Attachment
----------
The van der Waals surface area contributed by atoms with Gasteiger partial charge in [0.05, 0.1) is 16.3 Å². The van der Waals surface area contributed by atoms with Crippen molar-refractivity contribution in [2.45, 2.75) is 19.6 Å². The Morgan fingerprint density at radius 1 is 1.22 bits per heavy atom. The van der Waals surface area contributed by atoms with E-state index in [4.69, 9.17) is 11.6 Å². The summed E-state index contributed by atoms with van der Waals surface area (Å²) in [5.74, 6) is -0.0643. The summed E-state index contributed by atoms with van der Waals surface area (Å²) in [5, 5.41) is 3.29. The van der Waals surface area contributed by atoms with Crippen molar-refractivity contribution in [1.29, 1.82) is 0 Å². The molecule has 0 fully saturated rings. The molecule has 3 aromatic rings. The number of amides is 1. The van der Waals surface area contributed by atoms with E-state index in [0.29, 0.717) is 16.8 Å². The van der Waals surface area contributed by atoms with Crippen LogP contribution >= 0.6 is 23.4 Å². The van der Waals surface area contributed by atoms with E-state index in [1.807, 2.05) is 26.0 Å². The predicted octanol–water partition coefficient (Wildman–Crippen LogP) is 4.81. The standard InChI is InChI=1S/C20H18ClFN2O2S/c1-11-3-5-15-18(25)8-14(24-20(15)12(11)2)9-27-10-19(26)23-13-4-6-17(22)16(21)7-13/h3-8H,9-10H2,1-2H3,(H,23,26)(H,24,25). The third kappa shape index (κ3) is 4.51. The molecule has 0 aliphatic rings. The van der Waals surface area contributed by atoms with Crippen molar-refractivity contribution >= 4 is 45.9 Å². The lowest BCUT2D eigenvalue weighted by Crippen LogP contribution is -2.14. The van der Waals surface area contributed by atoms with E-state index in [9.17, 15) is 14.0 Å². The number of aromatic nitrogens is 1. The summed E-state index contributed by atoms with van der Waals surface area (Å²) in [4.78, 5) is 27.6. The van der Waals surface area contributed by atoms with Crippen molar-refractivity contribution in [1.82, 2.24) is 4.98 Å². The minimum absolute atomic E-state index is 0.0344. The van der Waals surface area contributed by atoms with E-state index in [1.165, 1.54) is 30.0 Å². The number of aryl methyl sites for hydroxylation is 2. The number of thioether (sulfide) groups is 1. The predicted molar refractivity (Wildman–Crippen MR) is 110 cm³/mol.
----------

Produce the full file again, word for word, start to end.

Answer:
The van der Waals surface area contributed by atoms with Gasteiger partial charge in [0.05, 0.1) is 16.3 Å². The van der Waals surface area contributed by atoms with Crippen molar-refractivity contribution in [2.45, 2.75) is 19.6 Å². The Morgan fingerprint density at radius 1 is 1.22 bits per heavy atom. The van der Waals surface area contributed by atoms with E-state index in [4.69, 9.17) is 11.6 Å². The summed E-state index contributed by atoms with van der Waals surface area (Å²) in [5.74, 6) is -0.0643. The summed E-state index contributed by atoms with van der Waals surface area (Å²) in [5, 5.41) is 3.29. The van der Waals surface area contributed by atoms with Crippen molar-refractivity contribution in [1.29, 1.82) is 0 Å². The molecule has 0 fully saturated rings. The molecule has 3 aromatic rings. The number of amides is 1. The van der Waals surface area contributed by atoms with E-state index in [0.29, 0.717) is 16.8 Å². The van der Waals surface area contributed by atoms with Crippen LogP contribution >= 0.6 is 23.4 Å². The van der Waals surface area contributed by atoms with E-state index in [1.807, 2.05) is 26.0 Å². The predicted octanol–water partition coefficient (Wildman–Crippen LogP) is 4.81. The standard InChI is InChI=1S/C20H18ClFN2O2S/c1-11-3-5-15-18(25)8-14(24-20(15)12(11)2)9-27-10-19(26)23-13-4-6-17(22)16(21)7-13/h3-8H,9-10H2,1-2H3,(H,23,26)(H,24,25). The third kappa shape index (κ3) is 4.51. The molecule has 0 aliphatic rings. The van der Waals surface area contributed by atoms with Crippen molar-refractivity contribution >= 4 is 45.9 Å². The lowest BCUT2D eigenvalue weighted by Crippen LogP contribution is -2.14. The van der Waals surface area contributed by atoms with E-state index in [9.17, 15) is 14.0 Å². The number of aromatic nitrogens is 1. The summed E-state index contributed by atoms with van der Waals surface area (Å²) in [4.78, 5) is 27.6. The van der Waals surface area contributed by atoms with Crippen molar-refractivity contribution in [1.82, 2.24) is 4.98 Å². The minimum absolute atomic E-state index is 0.0344. The van der Waals surface area contributed by atoms with E-state index in [1.165, 1.54) is 30.0 Å². The number of aryl methyl sites for hydroxylation is 2. The number of thioether (sulfide) groups is 1. The predicted molar refractivity (Wildman–Crippen MR) is 110 cm³/mol.